Music in 2017 – Half-term Report

Given that we’ve just passed the midway point of 2017, it’s time for a personal look back on what’s happened in my world of music.

Live Music

Live gigs have included trips to Newcastle to see King Creosote at The Sage, and the always excellent Michael Chapman and Ehud Banai at The Cluny. Much closer to home, the legendary Wiz Jones came to the local folk club, with the added bonus of Maggie Holland doing a few songs in the open floor spot. We caught The Stranglers supported by Ruts DC at the Alhambra in Dunfermline. Both bands are still going strong, and putting on great shows. A few of us also made the annual pilgrimage to Dundee for the Saturday of Almost Blue 2017 (June 30th – July 2nd), so technically it was really part of the second half of the year. There were lots of very good performances including the welcome return of Dr Brown and the Groove Cats, plus a couple of new names (to me): Riley James from the USA via Glasgow and Song For You from Dundee.

Recorded Music

On the album front, there has been plenty worth talking about. The decision of the UK to leave the EU, and the election of Donald Trump haven’t yet made a full impact on recorded music, although plenty of people have passed comment during their live shows. The one major exception is Hurray For The Riff Raff’s excellent album, “The Navigator”, which I expect to feature in many album of the year lists.

It was good to see the return of a few old favourites. William Bell went back to his spiritual home at Stax Records and delivered the Grammy-winning “This is Where I Live”, while Grandaddy ended their own recording hiatus with the widely acclaimed “Last Place”. There was also a welcome re-issue of Ethio-Jazz pioneer Mukatu Astatke’s “Mulatu of Ethiopia”, and Michael Chapman celebrated 50 years of recording with the appropriately entitled “50”, working alongside comparatively new guitar-slinger Steve Gunn.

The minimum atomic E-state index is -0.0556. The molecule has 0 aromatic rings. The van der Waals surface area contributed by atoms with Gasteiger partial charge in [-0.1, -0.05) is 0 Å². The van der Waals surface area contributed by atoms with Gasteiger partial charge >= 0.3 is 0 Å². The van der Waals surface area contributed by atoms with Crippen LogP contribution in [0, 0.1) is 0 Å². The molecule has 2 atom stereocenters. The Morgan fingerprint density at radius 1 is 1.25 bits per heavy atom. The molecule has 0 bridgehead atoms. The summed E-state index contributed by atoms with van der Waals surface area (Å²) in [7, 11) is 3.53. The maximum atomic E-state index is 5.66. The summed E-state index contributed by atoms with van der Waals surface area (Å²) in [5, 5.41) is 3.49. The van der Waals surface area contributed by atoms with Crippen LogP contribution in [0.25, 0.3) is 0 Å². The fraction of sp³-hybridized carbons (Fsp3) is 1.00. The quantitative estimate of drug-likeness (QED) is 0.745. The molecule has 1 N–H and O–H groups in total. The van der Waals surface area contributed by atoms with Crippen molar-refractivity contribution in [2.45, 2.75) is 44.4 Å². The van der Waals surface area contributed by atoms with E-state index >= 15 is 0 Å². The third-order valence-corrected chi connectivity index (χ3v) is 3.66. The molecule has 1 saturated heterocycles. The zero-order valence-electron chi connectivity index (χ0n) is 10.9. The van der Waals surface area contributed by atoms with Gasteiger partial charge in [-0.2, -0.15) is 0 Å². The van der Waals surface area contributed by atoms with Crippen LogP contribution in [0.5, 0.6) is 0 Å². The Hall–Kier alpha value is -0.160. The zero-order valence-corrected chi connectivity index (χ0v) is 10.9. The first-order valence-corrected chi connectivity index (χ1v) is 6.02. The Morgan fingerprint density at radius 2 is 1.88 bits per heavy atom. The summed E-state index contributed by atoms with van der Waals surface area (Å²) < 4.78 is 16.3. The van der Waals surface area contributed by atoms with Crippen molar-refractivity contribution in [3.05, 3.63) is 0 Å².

Jason Isbell and the 400 Unit released another great album of country/Americana/rock (“The Nashville Sound”). In related genres Valerie June (country/folk/blues) and Nadia Reid (folk/rock/Americana) both turned in second albums that surpassed the standards of their highly-rated debuts, with “The Order of Time” and “Preservation”, respectively. The second offering from Ibibio Sound Machine, “UYAI”, was also a thing of great beauty, reflecting the band’s roots in London and Nigeria.

Several other albums also deserve mention. “Thankful Villages Vol. 2” is the second installment of Darren Hayman’s pop-leaning pastoral songs written whilst visiting all the Thankful Villages of England. “Existential Beast” saw Mirande Lee Richards’ bringing more elements of psych-rock into her folk/pop tunes. Sinkane revisited his roots on the joyful “Life and Livin’ It” and Rick Tomlinson combined elements of prog-rock, folk, and world music in a captivating way on “Phases of Daylight”.

The one genre that I’ve probably listened most to, though, is contemporary classical music (including solo piano). In particular, I’m talking about music from Max Richter (“Three Worlds: Music From Wolf Works”), Stefano Guzzetti (“Alone (Night Music for Piano Solo”), Sophie Hutchings (“Yonder”) and Levi Patel (“Affinity”). All very good indeed.

There’s lots more to look forward to in the second half of the year too, with BBE Music’s “John Armstrong Presents Afrobeat Brasil” and the forthcoming Lost Horizons album “Ojal√†” both catching my eye (ear?) so far.

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